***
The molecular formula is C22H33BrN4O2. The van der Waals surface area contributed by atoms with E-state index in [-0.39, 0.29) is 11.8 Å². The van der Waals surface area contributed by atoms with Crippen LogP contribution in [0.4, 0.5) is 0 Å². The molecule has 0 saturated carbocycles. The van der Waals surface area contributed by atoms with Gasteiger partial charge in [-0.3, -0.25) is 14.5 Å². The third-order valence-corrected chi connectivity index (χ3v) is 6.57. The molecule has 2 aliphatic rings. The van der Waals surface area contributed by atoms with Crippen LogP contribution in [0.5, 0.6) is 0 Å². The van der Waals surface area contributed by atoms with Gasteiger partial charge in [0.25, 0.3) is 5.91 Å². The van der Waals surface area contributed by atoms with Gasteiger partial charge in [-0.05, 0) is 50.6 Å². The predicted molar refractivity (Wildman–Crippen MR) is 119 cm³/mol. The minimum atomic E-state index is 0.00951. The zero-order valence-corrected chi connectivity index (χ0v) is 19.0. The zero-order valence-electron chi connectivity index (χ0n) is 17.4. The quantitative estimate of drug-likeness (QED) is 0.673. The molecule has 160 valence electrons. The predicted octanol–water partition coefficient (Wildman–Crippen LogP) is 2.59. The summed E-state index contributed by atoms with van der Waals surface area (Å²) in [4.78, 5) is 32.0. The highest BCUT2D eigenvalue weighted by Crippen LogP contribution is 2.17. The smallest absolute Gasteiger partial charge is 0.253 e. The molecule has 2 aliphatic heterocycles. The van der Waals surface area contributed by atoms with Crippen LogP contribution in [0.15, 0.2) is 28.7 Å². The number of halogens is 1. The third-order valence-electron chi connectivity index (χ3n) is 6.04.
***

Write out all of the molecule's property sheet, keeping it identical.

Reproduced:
The molecular formula is C22H33BrN4O2. The van der Waals surface area contributed by atoms with E-state index in [-0.39, 0.29) is 11.8 Å². The van der Waals surface area contributed by atoms with Crippen LogP contribution in [0.4, 0.5) is 0 Å². The molecule has 0 saturated carbocycles. The van der Waals surface area contributed by atoms with Gasteiger partial charge in [-0.3, -0.25) is 14.5 Å². The third-order valence-corrected chi connectivity index (χ3v) is 6.57. The molecule has 2 aliphatic rings. The van der Waals surface area contributed by atoms with Crippen LogP contribution in [0.5, 0.6) is 0 Å². The van der Waals surface area contributed by atoms with Gasteiger partial charge in [0.25, 0.3) is 5.91 Å². The van der Waals surface area contributed by atoms with Gasteiger partial charge in [-0.05, 0) is 50.6 Å². The predicted molar refractivity (Wildman–Crippen MR) is 119 cm³/mol. The minimum atomic E-state index is 0.00951. The zero-order valence-corrected chi connectivity index (χ0v) is 19.0. The zero-order valence-electron chi connectivity index (χ0n) is 17.4. The quantitative estimate of drug-likeness (QED) is 0.673. The molecule has 160 valence electrons. The predicted octanol–water partition coefficient (Wildman–Crippen LogP) is 2.59. The summed E-state index contributed by atoms with van der Waals surface area (Å²) in [4.78, 5) is 32.0. The highest BCUT2D eigenvalue weighted by Crippen LogP contribution is 2.17. The smallest absolute Gasteiger partial charge is 0.253 e. The molecule has 2 aliphatic heterocycles. The van der Waals surface area contributed by atoms with Crippen LogP contribution in [0.15, 0.2) is 28.7 Å². The number of halogens is 1. The third-order valence-electron chi connectivity index (χ3n) is 6.04.